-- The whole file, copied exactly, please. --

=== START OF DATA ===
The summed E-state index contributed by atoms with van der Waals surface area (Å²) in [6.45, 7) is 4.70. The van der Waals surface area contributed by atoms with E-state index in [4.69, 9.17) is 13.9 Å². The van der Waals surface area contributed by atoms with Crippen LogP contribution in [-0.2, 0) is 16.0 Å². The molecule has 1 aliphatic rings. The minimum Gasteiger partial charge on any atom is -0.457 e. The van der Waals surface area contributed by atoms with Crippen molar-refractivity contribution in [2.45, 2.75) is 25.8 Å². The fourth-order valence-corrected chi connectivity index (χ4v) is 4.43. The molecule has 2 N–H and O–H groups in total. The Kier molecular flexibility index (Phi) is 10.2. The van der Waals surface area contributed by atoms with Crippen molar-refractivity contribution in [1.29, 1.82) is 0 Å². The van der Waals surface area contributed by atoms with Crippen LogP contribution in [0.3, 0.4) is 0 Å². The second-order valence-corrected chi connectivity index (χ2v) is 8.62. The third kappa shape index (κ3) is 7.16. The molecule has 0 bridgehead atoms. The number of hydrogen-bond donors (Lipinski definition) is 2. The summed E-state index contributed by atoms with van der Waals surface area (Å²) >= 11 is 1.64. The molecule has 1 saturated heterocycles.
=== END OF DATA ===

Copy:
The summed E-state index contributed by atoms with van der Waals surface area (Å²) in [6.45, 7) is 4.70. The van der Waals surface area contributed by atoms with E-state index in [4.69, 9.17) is 13.9 Å². The van der Waals surface area contributed by atoms with Crippen LogP contribution in [-0.2, 0) is 16.0 Å². The molecule has 1 aliphatic rings. The minimum Gasteiger partial charge on any atom is -0.457 e. The van der Waals surface area contributed by atoms with Crippen molar-refractivity contribution in [2.45, 2.75) is 25.8 Å². The fourth-order valence-corrected chi connectivity index (χ4v) is 4.43. The molecule has 2 N–H and O–H groups in total. The Kier molecular flexibility index (Phi) is 10.2. The van der Waals surface area contributed by atoms with Crippen molar-refractivity contribution in [1.29, 1.82) is 0 Å². The van der Waals surface area contributed by atoms with Crippen LogP contribution in [0.3, 0.4) is 0 Å². The second-order valence-corrected chi connectivity index (χ2v) is 8.62. The third kappa shape index (κ3) is 7.16. The molecule has 0 bridgehead atoms. The number of hydrogen-bond donors (Lipinski definition) is 2. The summed E-state index contributed by atoms with van der Waals surface area (Å²) >= 11 is 1.64. The molecule has 1 saturated heterocycles.